We’re rediscovering vinyl, or as once it was, LPs.
My daughter now has a turntable, as a Christmas present, and I want one. Boxing Day evening we sat down and played music, vinyls she’s just been given of War on Drugs and Tame Impala (band names, for the uninitiated) – and then some real oldies from my collection which haven’t seen a turntable for 20 years.
Sergeant Pepper for one. I’d bought the LP on 1st June 1967, its release date, and retired to my room on Oriel Street to listen. I can still remember a mild perplexity listening to the first track, to the band striking up.
And now? A Day in the Life, A Little Help from my Friends… I’ve listened to the CD in recent years, but the tracks all sound way better on vinyl. Maybe it’s just watching the rotation, being mesmerised, watching the needle. Maybe the sound is actually better. There’s an immediacy about vinyl that there isn’t about a CD which we slide into our music system, and the sound surrounds us, there’s no locus, or an MP3 file which even more is pure sound, all virtual, nothing else. Do we need some kind of focus for our musical attention? At least give me something tangible – give me a record sleeve. Remember all those wild Roger Dean album covers from the 60s and 70s!
I mention vinyls to friends and there’s a refrain I hear – ‘I chucked them out 20 years ago.’ A minor gloat – I didn’t, and there’s a whole world of discovery, re-discovery, awaiting me. And maybe they’re actually worth a bob or two!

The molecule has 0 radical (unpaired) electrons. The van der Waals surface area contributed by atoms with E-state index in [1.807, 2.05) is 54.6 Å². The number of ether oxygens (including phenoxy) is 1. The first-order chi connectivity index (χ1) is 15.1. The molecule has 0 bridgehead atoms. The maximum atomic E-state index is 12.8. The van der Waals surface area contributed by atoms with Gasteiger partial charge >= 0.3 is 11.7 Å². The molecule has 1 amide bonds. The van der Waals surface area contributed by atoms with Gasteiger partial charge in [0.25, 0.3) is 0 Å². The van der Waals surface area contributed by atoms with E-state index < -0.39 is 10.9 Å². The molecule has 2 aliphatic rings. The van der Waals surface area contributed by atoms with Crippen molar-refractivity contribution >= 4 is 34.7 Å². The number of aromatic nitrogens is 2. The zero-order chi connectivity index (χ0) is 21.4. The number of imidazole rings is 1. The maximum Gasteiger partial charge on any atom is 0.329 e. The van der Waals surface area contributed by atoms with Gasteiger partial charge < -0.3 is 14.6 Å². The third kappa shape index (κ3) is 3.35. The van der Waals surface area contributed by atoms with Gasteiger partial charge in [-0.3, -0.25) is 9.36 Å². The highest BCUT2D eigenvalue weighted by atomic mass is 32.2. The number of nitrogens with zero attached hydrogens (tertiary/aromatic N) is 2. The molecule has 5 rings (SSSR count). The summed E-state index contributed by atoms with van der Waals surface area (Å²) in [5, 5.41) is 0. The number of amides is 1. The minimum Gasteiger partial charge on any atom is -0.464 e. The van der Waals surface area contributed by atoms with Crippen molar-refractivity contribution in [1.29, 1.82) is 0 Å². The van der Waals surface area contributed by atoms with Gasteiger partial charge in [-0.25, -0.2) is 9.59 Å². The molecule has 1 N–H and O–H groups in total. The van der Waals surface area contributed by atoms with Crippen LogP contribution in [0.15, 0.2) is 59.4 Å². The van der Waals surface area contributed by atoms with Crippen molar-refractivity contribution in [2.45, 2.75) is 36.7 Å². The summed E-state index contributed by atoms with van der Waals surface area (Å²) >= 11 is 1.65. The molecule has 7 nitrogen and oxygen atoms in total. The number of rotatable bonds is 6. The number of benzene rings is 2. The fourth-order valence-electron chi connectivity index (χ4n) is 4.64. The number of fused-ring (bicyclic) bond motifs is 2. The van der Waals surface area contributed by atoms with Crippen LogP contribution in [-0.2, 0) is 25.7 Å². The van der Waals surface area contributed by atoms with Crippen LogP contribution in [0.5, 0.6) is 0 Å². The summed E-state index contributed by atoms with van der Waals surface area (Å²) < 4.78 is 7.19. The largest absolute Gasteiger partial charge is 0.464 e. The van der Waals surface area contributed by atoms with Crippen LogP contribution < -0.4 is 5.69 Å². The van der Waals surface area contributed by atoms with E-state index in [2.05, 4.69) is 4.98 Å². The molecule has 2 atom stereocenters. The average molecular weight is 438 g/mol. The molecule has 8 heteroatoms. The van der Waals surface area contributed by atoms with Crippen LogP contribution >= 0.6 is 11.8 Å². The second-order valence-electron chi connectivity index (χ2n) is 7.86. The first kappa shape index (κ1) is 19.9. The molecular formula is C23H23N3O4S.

We tried a recording of Tub Jug Washboard Band music, one those happy musical byways I explored in my Oxford days. ‘Catch another mule sleeping in my stall/mama, going to tear it down.’ Love the image. Wonderful, crazy – and obscure.
And then the second James Taylor album, which I’d bought when it came out in 1970. Nothing obscure here. He’s as popular today as back in 1970. ‘Country Roads’ accompanied Martin Sheen as he walked the Camino, or at least the soundtrack did!
Joni Mitchell – ‘Michael from mountains/go where you will go to/know that I will know you/someday I will know you very well.’ All sorts of resonances from the past, shared with Rozi, who loves America, and loves song, and connects to Joni Mitchell as I do. Will thirty years on the next generation connect to another great songwriter, and Rozi’s hero, Sufjan Stevens? Let’s hope so.
Rozi has her turntable. And I will shortly have mine, and I’ll play my old collection, 200, maybe 300, one by one, and dig out the memories and the associations each has. Blues and folk music – so much that I used to sing, and have almost forgotten.
Almost, but not quite.
Tonight there’s an Open Mic evening at the local pub, the Black Horse, and I might just sing one or two of the blues hollers and the folk songs that I used to sing in clubs either side of 1970. I don’t need to hit high notes… the old bass resonances are still there, and that’s what matters, I can still deafen myself and others, given half a chance.
I will report back…..
No go. Pub too crowded, no space for a newcomer! But for next time I have a holler or two (Red Cross Store – a place to be avoided, charity in 1920s America, with strings), and a few folk songs (Euan McColl’s version of To the Beggin’ I Will Go – if you didn’t want to work the looms, you could take to the road). You can get a great driving rhythm going on both.